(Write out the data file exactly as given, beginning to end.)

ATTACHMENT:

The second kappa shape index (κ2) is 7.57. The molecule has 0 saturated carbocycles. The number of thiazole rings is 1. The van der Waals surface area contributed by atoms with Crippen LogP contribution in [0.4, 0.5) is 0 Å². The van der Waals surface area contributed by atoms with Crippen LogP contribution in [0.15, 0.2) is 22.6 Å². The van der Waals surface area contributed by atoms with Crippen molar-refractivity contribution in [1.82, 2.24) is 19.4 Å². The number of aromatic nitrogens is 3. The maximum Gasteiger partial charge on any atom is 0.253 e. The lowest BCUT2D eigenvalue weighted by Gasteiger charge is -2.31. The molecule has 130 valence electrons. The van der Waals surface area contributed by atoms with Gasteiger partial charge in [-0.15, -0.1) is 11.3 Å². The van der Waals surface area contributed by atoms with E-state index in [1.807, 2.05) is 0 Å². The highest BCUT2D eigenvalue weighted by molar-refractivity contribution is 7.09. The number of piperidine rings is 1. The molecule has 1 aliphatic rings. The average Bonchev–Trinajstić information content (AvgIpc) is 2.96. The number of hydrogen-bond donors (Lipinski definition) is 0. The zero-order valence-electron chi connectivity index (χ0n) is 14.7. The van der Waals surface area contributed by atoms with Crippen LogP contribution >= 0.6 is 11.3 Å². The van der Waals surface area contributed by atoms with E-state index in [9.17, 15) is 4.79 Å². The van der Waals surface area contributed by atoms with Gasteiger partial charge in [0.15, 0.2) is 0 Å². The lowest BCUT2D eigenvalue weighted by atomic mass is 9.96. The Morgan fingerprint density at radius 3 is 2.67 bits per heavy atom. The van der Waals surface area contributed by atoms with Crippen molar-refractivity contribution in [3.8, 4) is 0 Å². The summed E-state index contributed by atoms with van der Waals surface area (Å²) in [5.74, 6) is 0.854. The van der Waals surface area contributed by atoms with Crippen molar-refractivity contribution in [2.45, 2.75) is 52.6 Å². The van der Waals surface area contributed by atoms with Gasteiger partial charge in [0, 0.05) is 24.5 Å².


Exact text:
The second kappa shape index (κ2) is 7.57. The molecule has 0 saturated carbocycles. The number of thiazole rings is 1. The van der Waals surface area contributed by atoms with Crippen LogP contribution in [0.4, 0.5) is 0 Å². The van der Waals surface area contributed by atoms with Crippen LogP contribution in [0.15, 0.2) is 22.6 Å². The van der Waals surface area contributed by atoms with Crippen molar-refractivity contribution in [1.82, 2.24) is 19.4 Å². The number of aromatic nitrogens is 3. The maximum Gasteiger partial charge on any atom is 0.253 e. The lowest BCUT2D eigenvalue weighted by Gasteiger charge is -2.31. The molecule has 130 valence electrons. The van der Waals surface area contributed by atoms with Gasteiger partial charge in [-0.15, -0.1) is 11.3 Å². The van der Waals surface area contributed by atoms with E-state index in [1.807, 2.05) is 0 Å². The highest BCUT2D eigenvalue weighted by molar-refractivity contribution is 7.09. The number of piperidine rings is 1. The molecule has 1 aliphatic rings. The average Bonchev–Trinajstić information content (AvgIpc) is 2.96. The number of hydrogen-bond donors (Lipinski definition) is 0. The zero-order valence-electron chi connectivity index (χ0n) is 14.7. The van der Waals surface area contributed by atoms with Crippen LogP contribution >= 0.6 is 11.3 Å². The van der Waals surface area contributed by atoms with E-state index in [9.17, 15) is 4.79 Å². The van der Waals surface area contributed by atoms with Gasteiger partial charge in [0.15, 0.2) is 0 Å². The lowest BCUT2D eigenvalue weighted by atomic mass is 9.96. The Morgan fingerprint density at radius 3 is 2.67 bits per heavy atom. The van der Waals surface area contributed by atoms with Crippen molar-refractivity contribution in [3.8, 4) is 0 Å². The summed E-state index contributed by atoms with van der Waals surface area (Å²) in [5.74, 6) is 0.854. The van der Waals surface area contributed by atoms with Crippen molar-refractivity contribution in [2.45, 2.75) is 52.6 Å². The van der Waals surface area contributed by atoms with Gasteiger partial charge in [0, 0.05) is 24.5 Å².